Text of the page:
Nest with eggs labeled with the financial planning terms house, pension, 401K, IRA

Q. Another challenge is developing tax strategies when there’s no tax withholding. How has this worked for your writing career? What have you found most helpful?

A. I pay estimated quarterly income, which my accountant calculates as part of my tax package. Though I’ve had a few years when I didn’t pay the estimates; I expected those years to be leaner than they were, and it hurts like crazy to cut that massive tax to the IRS, but at least I have the money to do so. On those years when I have a windfall–I sold my book, or a book was optioned–I very conservatively sock away a portion of the gross in a savings account that I don’t even touch, or try to think about. I take out what I expect to pay in taxes proactively, and then it’s there when I need it.

Q. How have you planned for your retirement goals?

A. Whenever I get a windfall–again, if a book sells or a book is optioned–I put a chunk away to be invested. So instead of a small percentage of weekly salary trickling into my 401k every month, it’s like a deluge every 12-15 months. Again, like the savings account, I put it away, try not to think about it, let that compound interest be my friend.

Q. How do you manage insurance?

A. I do buy my own health insurance, which is kind of a bummer, but, again, I’m lucky: I’m generally healthy, don’t have a chronic condition to manage. So every year I go on the Healthcare.gov exchange, estimate my income, see if I’m eligible for a tax credit, and choose my health insurance. No professional or business liability insurance, thankfully; though the city of Bethlehem does require that I file for a yearly business license (to the tune of $30 or so), which I tack to my bulletin board with pride.

college students at class

Q. Do you have advice for other writers/freelancers/creatives out there who need help in financial management, planning or strategy?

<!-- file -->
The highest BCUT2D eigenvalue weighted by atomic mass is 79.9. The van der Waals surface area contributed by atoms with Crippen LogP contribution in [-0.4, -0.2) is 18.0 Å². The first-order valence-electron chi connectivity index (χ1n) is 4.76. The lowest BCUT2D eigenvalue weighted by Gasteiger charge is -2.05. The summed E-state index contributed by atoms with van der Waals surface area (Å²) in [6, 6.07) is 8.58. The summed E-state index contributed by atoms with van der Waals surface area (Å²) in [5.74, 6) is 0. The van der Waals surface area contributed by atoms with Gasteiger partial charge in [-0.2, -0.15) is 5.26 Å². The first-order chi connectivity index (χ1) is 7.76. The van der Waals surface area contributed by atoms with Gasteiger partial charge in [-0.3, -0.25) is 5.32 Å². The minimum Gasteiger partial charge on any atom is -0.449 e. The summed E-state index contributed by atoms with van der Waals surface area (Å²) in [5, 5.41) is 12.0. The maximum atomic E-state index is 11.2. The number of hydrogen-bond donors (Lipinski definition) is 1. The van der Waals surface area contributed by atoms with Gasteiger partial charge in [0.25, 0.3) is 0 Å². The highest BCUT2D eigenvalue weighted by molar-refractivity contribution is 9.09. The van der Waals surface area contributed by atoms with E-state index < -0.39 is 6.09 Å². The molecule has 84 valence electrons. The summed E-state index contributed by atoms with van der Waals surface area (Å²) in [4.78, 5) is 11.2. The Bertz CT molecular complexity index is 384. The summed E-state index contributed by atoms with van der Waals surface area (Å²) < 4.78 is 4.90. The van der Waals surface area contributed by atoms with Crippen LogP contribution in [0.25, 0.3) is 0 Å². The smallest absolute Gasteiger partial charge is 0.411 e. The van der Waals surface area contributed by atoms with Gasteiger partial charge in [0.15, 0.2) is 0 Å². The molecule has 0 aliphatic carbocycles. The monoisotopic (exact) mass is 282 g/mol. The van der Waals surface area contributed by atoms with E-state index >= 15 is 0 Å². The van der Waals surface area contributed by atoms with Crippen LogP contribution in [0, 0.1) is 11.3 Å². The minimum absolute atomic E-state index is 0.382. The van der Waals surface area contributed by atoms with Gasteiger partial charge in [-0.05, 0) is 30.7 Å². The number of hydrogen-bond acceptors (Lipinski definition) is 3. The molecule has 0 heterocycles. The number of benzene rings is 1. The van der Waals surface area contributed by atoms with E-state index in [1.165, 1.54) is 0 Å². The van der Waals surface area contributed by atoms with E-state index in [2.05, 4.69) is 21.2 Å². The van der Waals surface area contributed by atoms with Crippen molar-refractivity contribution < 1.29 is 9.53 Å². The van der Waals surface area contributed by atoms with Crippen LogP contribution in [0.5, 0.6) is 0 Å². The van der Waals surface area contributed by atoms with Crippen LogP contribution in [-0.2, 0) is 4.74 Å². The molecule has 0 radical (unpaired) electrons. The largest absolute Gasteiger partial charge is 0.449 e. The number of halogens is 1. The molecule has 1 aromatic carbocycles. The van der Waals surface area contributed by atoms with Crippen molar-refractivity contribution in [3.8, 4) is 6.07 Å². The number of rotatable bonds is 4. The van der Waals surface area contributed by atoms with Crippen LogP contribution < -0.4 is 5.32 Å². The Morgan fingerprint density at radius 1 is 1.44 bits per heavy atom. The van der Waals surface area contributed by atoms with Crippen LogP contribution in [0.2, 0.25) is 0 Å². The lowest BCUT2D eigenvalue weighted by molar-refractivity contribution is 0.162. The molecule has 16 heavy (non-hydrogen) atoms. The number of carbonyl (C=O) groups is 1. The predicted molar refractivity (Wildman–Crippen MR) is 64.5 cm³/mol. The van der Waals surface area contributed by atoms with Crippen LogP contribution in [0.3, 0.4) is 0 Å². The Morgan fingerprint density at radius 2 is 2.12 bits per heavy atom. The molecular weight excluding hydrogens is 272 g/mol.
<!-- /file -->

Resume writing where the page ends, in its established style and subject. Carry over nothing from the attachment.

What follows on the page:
A. Take your time! It’s a marathon, not a sprint. Though it’s not really a race at all to live a particular kind of creative life–like, you’re still a writer if you’re working full time (with benefits) at an unrelated job. I was! For nearly a decade. And those full-time jobs were what put me in the best possible position to take a risk, at the time it was right for me to take it. Diversify your gigs, look for those other sources of income, too, that are related to your passions (for a writer: bookstores, libraries) but may be more stable or dependable.

Be disciplined–when you’re filling your own days, time can really run away from you, so try to make weekly schedules and habits about showing up–for yourself, for your work, for what you’re working toward. Daily walks (it is so critical to get outside and out of your head), friend and family time, TV time, dedicated, regular time in front of whatever you’re working on with your phone on silent in the other room. (And if you can? Turn off the internet.) Keep track of your receipts. If office supplies do it for you (I love ’em), invest in folders and fun colored sticky notes and keep your records as diligently as you can. And don’t be too hard on yourself. It’s very easy to feel alone when you’re, well, literally the only person in the office of one. Check in and see how you’re feeling, what you need. A freelance life is not one size fits all, but a bespoke balance that’s different for everyone.

Q. Where can we follow your work?

A. I’m on Twitter (occasionally) at @kateracculia, Facebook at @kateracculiawriter, and Instagram (with lots of cat content) at @gomezrac.

Financial Planning with Flexibility

Decisions for financial advice depend highly on the individual and must be built to be flexible with the changes that come along. Ballast Advisors strives to provide sound financial advice, backed not only by analysis and research, but by life experience and observations that can offer you a balanced and flexible investment portfolio. 

For more information on how Ballast Advisors helps our clients like Kate, see www.ballastadvisors.com/

 

IMPORTANT DISCLOSURES

The opinions expressed are those of Ballast Advisors, LLC. The opinions referenced are as of the date of publication and are subject to change due to changes in the market or economic conditions and may not necessarily come to pass.  Ballast Advisors, LLC is a registered investment advisor under the Investment Advisers Act of 1940, as amended. Registration does not imply a certain level of skill or training. More information about the firm, including its services, strategies, and fees can be found in our ADV Part 2, which is available without charge upon request. The opinions expressed herein are those of Ballast Advisors, LLC and are subject to change without notice